Alarm bells go off in my coach’s head every time I, while character creating, make a logical jump, if this, then that. She jumps on these every time, telling me this is too much like math, this is too binary, humans aren’t like this. An example: I wrote a sex scene where my character ruined the moment after sex by speaking about potatoes. I asked myself what’s the consequence of that. How will he change so he doesn’t cause this tension again? I wrote: He will now be careful right after sex, maybe lay there counting 60 sheep before moving into the next activity.

RING! The alarm screams in my coach’s head. She tells me this achieves nothing. She’s been telling me that all year, over and over, and I never quite understood how I needed to change, to create differently.

What happens with me is I know I need a consequence and a realization, so I just leap to those. In reality that’s not how humans function. Humans are actually everything before and after those events, humans are all the fuzzy things in between which cause those events. We aren’t robots if this, then that, else this other thing. Instead we are a bundle of emotions, of pain, and of irrational thoughts.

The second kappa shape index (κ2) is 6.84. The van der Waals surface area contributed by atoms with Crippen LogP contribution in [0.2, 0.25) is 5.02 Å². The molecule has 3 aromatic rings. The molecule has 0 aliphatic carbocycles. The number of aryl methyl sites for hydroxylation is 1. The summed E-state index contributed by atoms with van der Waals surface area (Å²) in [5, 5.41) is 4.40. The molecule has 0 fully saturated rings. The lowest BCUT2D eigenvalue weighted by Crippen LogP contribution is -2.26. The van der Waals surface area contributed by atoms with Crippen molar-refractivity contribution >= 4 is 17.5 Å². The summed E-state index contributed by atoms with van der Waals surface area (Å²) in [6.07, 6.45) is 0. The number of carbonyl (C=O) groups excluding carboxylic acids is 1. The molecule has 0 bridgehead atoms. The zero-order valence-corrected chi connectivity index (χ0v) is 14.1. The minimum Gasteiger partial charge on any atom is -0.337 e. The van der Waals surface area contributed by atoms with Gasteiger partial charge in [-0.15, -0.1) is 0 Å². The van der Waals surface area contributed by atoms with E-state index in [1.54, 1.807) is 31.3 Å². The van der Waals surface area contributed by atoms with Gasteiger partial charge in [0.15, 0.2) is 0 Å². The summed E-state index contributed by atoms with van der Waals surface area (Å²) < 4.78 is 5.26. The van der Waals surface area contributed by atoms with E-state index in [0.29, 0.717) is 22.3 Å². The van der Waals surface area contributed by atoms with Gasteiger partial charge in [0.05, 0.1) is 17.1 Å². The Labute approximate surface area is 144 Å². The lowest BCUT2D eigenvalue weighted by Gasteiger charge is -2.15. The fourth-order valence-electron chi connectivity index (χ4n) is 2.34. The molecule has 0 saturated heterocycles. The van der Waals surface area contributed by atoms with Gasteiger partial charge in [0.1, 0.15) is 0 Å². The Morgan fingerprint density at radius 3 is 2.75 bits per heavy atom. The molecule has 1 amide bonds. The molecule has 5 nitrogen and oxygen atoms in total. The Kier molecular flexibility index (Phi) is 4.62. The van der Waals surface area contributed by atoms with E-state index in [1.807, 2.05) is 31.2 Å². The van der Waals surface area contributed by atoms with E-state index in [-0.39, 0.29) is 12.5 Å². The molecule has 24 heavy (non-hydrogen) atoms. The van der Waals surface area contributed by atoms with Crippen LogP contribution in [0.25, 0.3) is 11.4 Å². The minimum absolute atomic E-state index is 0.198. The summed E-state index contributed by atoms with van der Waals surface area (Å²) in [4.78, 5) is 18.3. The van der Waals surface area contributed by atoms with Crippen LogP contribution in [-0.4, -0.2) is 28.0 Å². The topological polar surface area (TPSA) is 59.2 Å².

“Math” focuses on the external, how people rationally act, objectively (robotically) think and act. Story focuses on how people irrationally act, subjectively (humanly) act — often from emotion and from pain. Those are the pieces of life that make us care for our friends and family.

So I must create by asking questions about emotions, what they are thinking and feeling, where do they feel pain, and so on, and from that space, ~allow~ the consequence and the realization to appear. And maybe, if I create in this way, I can start caring about our characters in the same way I care about my friends and family.